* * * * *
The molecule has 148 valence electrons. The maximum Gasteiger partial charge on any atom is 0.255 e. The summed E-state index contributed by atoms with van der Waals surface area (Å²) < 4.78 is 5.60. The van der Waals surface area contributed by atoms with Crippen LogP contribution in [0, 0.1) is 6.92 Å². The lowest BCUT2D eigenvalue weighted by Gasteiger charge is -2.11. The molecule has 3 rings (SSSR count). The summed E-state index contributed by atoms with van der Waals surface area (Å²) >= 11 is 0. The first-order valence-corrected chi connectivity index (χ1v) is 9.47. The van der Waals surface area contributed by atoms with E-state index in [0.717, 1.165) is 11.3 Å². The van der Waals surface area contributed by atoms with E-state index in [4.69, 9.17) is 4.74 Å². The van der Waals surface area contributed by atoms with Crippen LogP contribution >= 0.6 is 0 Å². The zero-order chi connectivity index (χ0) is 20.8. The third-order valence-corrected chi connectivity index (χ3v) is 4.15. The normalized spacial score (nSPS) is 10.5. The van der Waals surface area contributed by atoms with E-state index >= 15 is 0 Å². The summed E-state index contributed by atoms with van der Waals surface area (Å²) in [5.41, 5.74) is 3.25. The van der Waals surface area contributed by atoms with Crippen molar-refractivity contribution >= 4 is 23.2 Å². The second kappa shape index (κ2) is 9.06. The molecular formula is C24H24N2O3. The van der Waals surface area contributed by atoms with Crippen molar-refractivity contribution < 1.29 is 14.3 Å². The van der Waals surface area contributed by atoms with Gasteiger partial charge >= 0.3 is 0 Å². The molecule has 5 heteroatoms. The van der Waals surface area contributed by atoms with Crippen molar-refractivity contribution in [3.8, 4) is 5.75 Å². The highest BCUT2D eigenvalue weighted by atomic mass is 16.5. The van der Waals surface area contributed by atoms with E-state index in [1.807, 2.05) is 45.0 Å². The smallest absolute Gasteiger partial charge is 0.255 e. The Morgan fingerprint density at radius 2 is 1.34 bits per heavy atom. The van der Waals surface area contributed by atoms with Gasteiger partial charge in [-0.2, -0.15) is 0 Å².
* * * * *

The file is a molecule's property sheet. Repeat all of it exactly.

The molecule has 148 valence electrons. The maximum Gasteiger partial charge on any atom is 0.255 e. The summed E-state index contributed by atoms with van der Waals surface area (Å²) < 4.78 is 5.60. The van der Waals surface area contributed by atoms with Crippen LogP contribution in [0, 0.1) is 6.92 Å². The lowest BCUT2D eigenvalue weighted by Gasteiger charge is -2.11. The molecule has 3 rings (SSSR count). The summed E-state index contributed by atoms with van der Waals surface area (Å²) >= 11 is 0. The first-order valence-corrected chi connectivity index (χ1v) is 9.47. The van der Waals surface area contributed by atoms with E-state index in [0.717, 1.165) is 11.3 Å². The van der Waals surface area contributed by atoms with E-state index in [4.69, 9.17) is 4.74 Å². The van der Waals surface area contributed by atoms with Crippen LogP contribution >= 0.6 is 0 Å². The zero-order chi connectivity index (χ0) is 20.8. The third-order valence-corrected chi connectivity index (χ3v) is 4.15. The normalized spacial score (nSPS) is 10.5. The van der Waals surface area contributed by atoms with E-state index >= 15 is 0 Å². The summed E-state index contributed by atoms with van der Waals surface area (Å²) in [5.41, 5.74) is 3.25. The van der Waals surface area contributed by atoms with Crippen molar-refractivity contribution >= 4 is 23.2 Å². The second kappa shape index (κ2) is 9.06. The molecular formula is C24H24N2O3. The van der Waals surface area contributed by atoms with Crippen molar-refractivity contribution < 1.29 is 14.3 Å². The van der Waals surface area contributed by atoms with Gasteiger partial charge >= 0.3 is 0 Å². The molecule has 5 heteroatoms. The van der Waals surface area contributed by atoms with Crippen molar-refractivity contribution in [3.8, 4) is 5.75 Å². The highest BCUT2D eigenvalue weighted by atomic mass is 16.5. The van der Waals surface area contributed by atoms with E-state index in [1.807, 2.05) is 45.0 Å². The smallest absolute Gasteiger partial charge is 0.255 e. The Morgan fingerprint density at radius 2 is 1.34 bits per heavy atom. The van der Waals surface area contributed by atoms with Gasteiger partial charge in [-0.2, -0.15) is 0 Å².